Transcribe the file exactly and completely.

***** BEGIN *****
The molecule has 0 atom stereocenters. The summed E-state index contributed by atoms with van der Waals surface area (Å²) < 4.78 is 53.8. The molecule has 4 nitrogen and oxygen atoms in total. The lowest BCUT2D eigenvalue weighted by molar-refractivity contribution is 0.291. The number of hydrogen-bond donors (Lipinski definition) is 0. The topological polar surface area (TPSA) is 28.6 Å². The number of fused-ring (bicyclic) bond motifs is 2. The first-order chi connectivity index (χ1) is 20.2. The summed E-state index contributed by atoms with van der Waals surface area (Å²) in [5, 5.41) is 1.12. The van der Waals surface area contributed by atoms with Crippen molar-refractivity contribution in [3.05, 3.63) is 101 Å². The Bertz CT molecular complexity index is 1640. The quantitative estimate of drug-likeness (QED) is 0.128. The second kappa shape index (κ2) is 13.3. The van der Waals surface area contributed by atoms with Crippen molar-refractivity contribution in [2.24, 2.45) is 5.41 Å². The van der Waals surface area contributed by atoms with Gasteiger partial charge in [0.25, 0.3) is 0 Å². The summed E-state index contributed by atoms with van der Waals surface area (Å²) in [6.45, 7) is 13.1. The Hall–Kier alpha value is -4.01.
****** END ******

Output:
The molecule has 0 atom stereocenters. The summed E-state index contributed by atoms with van der Waals surface area (Å²) < 4.78 is 53.8. The molecule has 4 nitrogen and oxygen atoms in total. The lowest BCUT2D eigenvalue weighted by molar-refractivity contribution is 0.291. The number of hydrogen-bond donors (Lipinski definition) is 0. The topological polar surface area (TPSA) is 28.6 Å². The number of fused-ring (bicyclic) bond motifs is 2. The first-order chi connectivity index (χ1) is 20.2. The summed E-state index contributed by atoms with van der Waals surface area (Å²) in [5, 5.41) is 1.12. The van der Waals surface area contributed by atoms with Crippen molar-refractivity contribution in [3.05, 3.63) is 101 Å². The Bertz CT molecular complexity index is 1640. The quantitative estimate of drug-likeness (QED) is 0.128. The second kappa shape index (κ2) is 13.3. The van der Waals surface area contributed by atoms with Crippen molar-refractivity contribution in [2.24, 2.45) is 5.41 Å². The van der Waals surface area contributed by atoms with Gasteiger partial charge in [0.25, 0.3) is 0 Å². The summed E-state index contributed by atoms with van der Waals surface area (Å²) in [6.45, 7) is 13.1. The Hall–Kier alpha value is -4.01.